The head of Scotland’s new Citizens’ Assembly says it is seeking to “change the tone of debate” in country, as he insisted it will not be about deciding on the issue of independence.
David Martin, the former Labour MEP, said last night he has received “unequivocal assurances” from the Scottish Government that it will be wholly independent of the SNP, as he addressed an audience in Edinburgh.
Pro-Union parties have already pledged to boycott the body amid concerns it is a “Nationalist stitch-up” to secure a second referendum on independence, although Martin said this will not derail its work.
The 120-strong body will get under way in October with a series of meetings until next spring with a broad remit to respond to the challenges of Brexit and information needed to make “informed choices” about Scotland’s future.
“This assembly is going to try and change the tone of the debate in Scotland – it’s about a respectful discussion about where Scotland should be in future,” said Mr Martin who will co-chair the body.
“Given some of the coverage of this, I want to emphasise this will be completely independent of government. Of course the government will set it up and it gives it credibility that the government has set it up, because that gives it status.
“But once established I have had unequivocal assurances from the minister responsible, from Mike Russell, that the two co-chairs will be independent and will manage the process themselves – no external political interference.”
Mr Martin, speaking an Electoral Reform Society event, said the assembly’s remit is “quite broad” and he will be seeking to the “narrow the question down” during its deliberations.
But he added: “It is not going to decide whether Scotland should have a second referendum because that’s a matter for the Scottish Parliament and the Scottish Government. They’ve already legislated for that. It’s not a matter about when the timing of that will be, because that’s a matter for the Scottish Government and the government to negotiate.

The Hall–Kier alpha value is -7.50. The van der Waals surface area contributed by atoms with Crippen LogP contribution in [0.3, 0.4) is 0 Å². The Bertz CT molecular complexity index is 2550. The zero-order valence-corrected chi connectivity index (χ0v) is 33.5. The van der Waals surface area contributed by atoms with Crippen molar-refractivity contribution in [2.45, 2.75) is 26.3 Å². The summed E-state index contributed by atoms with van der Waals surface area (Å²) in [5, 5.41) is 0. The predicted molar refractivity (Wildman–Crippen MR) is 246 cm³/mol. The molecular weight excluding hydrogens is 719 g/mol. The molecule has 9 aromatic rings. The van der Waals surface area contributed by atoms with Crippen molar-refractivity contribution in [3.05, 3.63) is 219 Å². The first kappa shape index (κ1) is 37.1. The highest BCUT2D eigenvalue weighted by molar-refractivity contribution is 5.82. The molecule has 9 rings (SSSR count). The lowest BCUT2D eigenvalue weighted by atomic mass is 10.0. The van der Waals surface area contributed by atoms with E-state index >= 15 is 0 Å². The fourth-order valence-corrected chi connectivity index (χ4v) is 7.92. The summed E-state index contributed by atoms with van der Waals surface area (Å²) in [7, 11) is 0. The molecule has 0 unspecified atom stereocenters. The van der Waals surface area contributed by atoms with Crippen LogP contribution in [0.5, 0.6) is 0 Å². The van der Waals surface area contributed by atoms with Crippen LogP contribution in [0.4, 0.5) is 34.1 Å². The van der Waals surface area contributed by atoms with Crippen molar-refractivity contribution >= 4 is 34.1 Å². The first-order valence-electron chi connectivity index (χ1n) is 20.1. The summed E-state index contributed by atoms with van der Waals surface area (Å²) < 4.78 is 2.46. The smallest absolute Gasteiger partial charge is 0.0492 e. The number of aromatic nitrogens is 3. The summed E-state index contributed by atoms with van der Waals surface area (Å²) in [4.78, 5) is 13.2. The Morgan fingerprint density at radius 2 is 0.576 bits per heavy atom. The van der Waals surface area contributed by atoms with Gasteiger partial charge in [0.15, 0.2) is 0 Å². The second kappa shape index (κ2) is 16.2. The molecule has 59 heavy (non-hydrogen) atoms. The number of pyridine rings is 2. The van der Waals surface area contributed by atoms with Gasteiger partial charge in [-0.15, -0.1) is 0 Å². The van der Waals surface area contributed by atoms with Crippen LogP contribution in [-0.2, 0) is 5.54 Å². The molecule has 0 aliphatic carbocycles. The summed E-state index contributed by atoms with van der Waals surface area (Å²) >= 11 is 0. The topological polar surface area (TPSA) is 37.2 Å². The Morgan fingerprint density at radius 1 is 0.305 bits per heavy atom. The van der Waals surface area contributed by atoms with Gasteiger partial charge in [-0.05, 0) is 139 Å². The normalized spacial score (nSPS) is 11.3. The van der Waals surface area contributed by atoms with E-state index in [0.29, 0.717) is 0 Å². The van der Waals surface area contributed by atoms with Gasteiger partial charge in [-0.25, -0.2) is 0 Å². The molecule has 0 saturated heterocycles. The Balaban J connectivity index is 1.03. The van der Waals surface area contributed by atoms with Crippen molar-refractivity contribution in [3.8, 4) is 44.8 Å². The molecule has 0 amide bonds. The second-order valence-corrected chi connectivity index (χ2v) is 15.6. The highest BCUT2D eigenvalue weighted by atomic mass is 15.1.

“It’s not even a matter for what the question will be, it’s not also a matter of whether Scotland should be an independent country.”
The Tories and Liberal Democrats at Holyrood, along with the Scotland in Union organisation have already announced they won’t take part and urged supporters to boycott the Assembly, but Mr Martin said he hoped “they will changed their minds”.
Nationalist MP Joanna Cherry hardened attitudes among pro-union parties recently when she claimed it would help pave the way to independence, but sought to clarify her position last night.
“It will come as no surprise to anyone that as an SNP MP I hope that Scotland will be an independent country, so from that perspective I see engagement with issues that need to be tackled in Scotland and discussion about them as a way that might move us forward towards independence,” she said.
“But other people are coming to the Citizens’ Assembly from a different perspective and will see it differently and there are many issues that we could discuss that usefully that could unite those of us who want independence and those of us who don’t.”
The Edinburgh South West MP has been a long-term campaigner for a Citizens’ Assembly and said it should help defuse the “tribal and political affiliations” of Scottish politics.